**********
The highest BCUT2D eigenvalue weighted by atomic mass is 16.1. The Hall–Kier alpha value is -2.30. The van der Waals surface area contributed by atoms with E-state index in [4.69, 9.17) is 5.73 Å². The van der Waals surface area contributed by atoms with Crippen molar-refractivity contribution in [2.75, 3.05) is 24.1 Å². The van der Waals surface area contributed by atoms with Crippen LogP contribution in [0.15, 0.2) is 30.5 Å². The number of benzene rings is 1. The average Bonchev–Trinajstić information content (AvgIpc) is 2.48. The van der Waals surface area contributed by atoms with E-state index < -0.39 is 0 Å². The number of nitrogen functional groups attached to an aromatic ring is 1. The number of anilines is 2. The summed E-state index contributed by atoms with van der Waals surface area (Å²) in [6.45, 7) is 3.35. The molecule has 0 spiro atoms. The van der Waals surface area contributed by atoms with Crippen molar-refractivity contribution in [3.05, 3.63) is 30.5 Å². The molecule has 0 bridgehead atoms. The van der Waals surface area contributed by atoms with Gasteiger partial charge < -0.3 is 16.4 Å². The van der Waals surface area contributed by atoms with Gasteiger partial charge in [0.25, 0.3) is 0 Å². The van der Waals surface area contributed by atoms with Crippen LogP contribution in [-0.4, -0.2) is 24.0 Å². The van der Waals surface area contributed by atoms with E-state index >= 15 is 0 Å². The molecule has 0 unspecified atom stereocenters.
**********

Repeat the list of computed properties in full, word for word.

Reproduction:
The highest BCUT2D eigenvalue weighted by atomic mass is 16.1. The Hall–Kier alpha value is -2.30. The van der Waals surface area contributed by atoms with E-state index in [4.69, 9.17) is 5.73 Å². The van der Waals surface area contributed by atoms with Crippen molar-refractivity contribution in [2.75, 3.05) is 24.1 Å². The van der Waals surface area contributed by atoms with Crippen LogP contribution in [0.15, 0.2) is 30.5 Å². The number of benzene rings is 1. The average Bonchev–Trinajstić information content (AvgIpc) is 2.48. The van der Waals surface area contributed by atoms with E-state index < -0.39 is 0 Å². The number of nitrogen functional groups attached to an aromatic ring is 1. The number of anilines is 2. The summed E-state index contributed by atoms with van der Waals surface area (Å²) in [6.45, 7) is 3.35. The molecule has 0 spiro atoms. The van der Waals surface area contributed by atoms with Crippen molar-refractivity contribution in [3.05, 3.63) is 30.5 Å². The molecule has 0 bridgehead atoms. The van der Waals surface area contributed by atoms with Gasteiger partial charge < -0.3 is 16.4 Å². The van der Waals surface area contributed by atoms with Gasteiger partial charge in [0.25, 0.3) is 0 Å². The van der Waals surface area contributed by atoms with Crippen LogP contribution in [-0.4, -0.2) is 24.0 Å². The van der Waals surface area contributed by atoms with E-state index >= 15 is 0 Å². The molecule has 0 unspecified atom stereocenters.